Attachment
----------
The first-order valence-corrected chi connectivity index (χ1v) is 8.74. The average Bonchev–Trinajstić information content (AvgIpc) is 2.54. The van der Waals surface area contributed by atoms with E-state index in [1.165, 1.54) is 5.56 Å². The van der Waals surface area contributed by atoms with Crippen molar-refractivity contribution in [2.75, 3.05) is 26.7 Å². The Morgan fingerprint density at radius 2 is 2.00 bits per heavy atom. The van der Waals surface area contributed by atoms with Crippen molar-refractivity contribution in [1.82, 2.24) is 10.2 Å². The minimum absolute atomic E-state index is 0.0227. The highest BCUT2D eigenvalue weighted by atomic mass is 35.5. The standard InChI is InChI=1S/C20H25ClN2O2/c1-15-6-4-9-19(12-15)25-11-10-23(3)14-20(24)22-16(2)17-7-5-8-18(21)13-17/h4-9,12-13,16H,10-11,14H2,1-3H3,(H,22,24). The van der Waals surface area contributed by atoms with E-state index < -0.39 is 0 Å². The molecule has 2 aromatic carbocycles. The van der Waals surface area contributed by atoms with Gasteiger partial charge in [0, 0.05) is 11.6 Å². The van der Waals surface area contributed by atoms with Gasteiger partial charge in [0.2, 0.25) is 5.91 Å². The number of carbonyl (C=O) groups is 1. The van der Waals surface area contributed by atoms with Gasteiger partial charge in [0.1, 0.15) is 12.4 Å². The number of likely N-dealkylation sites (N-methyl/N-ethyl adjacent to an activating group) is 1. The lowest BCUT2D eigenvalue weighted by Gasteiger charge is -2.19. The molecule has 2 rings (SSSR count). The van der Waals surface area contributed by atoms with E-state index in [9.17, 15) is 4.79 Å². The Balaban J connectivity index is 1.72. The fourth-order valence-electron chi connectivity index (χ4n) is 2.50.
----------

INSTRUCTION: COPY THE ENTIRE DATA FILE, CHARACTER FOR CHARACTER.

The first-order valence-corrected chi connectivity index (χ1v) is 8.74. The average Bonchev–Trinajstić information content (AvgIpc) is 2.54. The van der Waals surface area contributed by atoms with E-state index in [1.165, 1.54) is 5.56 Å². The van der Waals surface area contributed by atoms with Crippen molar-refractivity contribution in [2.75, 3.05) is 26.7 Å². The Morgan fingerprint density at radius 2 is 2.00 bits per heavy atom. The van der Waals surface area contributed by atoms with Crippen molar-refractivity contribution in [1.82, 2.24) is 10.2 Å². The minimum absolute atomic E-state index is 0.0227. The highest BCUT2D eigenvalue weighted by atomic mass is 35.5. The standard InChI is InChI=1S/C20H25ClN2O2/c1-15-6-4-9-19(12-15)25-11-10-23(3)14-20(24)22-16(2)17-7-5-8-18(21)13-17/h4-9,12-13,16H,10-11,14H2,1-3H3,(H,22,24). The van der Waals surface area contributed by atoms with E-state index < -0.39 is 0 Å². The molecule has 2 aromatic carbocycles. The van der Waals surface area contributed by atoms with Gasteiger partial charge in [0, 0.05) is 11.6 Å². The van der Waals surface area contributed by atoms with Gasteiger partial charge in [0.2, 0.25) is 5.91 Å². The number of carbonyl (C=O) groups is 1. The van der Waals surface area contributed by atoms with Gasteiger partial charge in [0.1, 0.15) is 12.4 Å². The number of likely N-dealkylation sites (N-methyl/N-ethyl adjacent to an activating group) is 1. The lowest BCUT2D eigenvalue weighted by Gasteiger charge is -2.19. The molecule has 2 rings (SSSR count). The van der Waals surface area contributed by atoms with E-state index in [9.17, 15) is 4.79 Å². The Balaban J connectivity index is 1.72. The fourth-order valence-electron chi connectivity index (χ4n) is 2.50.